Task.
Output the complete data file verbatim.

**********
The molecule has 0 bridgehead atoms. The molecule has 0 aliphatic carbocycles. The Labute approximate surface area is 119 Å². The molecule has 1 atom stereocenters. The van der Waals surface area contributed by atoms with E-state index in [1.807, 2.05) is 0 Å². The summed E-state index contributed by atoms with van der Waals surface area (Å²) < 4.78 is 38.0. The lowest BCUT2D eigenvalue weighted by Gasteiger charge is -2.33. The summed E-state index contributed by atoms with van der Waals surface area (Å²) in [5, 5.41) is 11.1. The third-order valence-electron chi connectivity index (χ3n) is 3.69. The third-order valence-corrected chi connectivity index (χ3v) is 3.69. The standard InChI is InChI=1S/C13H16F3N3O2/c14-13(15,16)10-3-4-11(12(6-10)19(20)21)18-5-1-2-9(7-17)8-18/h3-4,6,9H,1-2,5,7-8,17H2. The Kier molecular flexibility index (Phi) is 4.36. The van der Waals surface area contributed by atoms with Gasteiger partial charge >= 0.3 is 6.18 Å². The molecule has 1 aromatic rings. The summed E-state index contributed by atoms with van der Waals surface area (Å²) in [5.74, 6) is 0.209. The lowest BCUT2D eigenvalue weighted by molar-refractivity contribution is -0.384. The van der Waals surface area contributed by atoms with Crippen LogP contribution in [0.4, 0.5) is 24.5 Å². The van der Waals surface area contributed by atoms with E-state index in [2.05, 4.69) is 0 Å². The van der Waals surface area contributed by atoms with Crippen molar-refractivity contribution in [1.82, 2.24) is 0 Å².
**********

The molecule has 0 bridgehead atoms. The molecule has 0 aliphatic carbocycles. The Labute approximate surface area is 119 Å². The molecule has 1 atom stereocenters. The van der Waals surface area contributed by atoms with E-state index in [1.807, 2.05) is 0 Å². The summed E-state index contributed by atoms with van der Waals surface area (Å²) < 4.78 is 38.0. The lowest BCUT2D eigenvalue weighted by Gasteiger charge is -2.33. The summed E-state index contributed by atoms with van der Waals surface area (Å²) in [5, 5.41) is 11.1. The third-order valence-electron chi connectivity index (χ3n) is 3.69. The third-order valence-corrected chi connectivity index (χ3v) is 3.69. The standard InChI is InChI=1S/C13H16F3N3O2/c14-13(15,16)10-3-4-11(12(6-10)19(20)21)18-5-1-2-9(7-17)8-18/h3-4,6,9H,1-2,5,7-8,17H2. The Kier molecular flexibility index (Phi) is 4.36. The van der Waals surface area contributed by atoms with Gasteiger partial charge >= 0.3 is 6.18 Å². The molecule has 1 aromatic rings. The summed E-state index contributed by atoms with van der Waals surface area (Å²) in [5.74, 6) is 0.209. The lowest BCUT2D eigenvalue weighted by molar-refractivity contribution is -0.384. The van der Waals surface area contributed by atoms with Crippen LogP contribution in [0.4, 0.5) is 24.5 Å². The van der Waals surface area contributed by atoms with E-state index in [2.05, 4.69) is 0 Å². The van der Waals surface area contributed by atoms with Crippen molar-refractivity contribution in [1.82, 2.24) is 0 Å².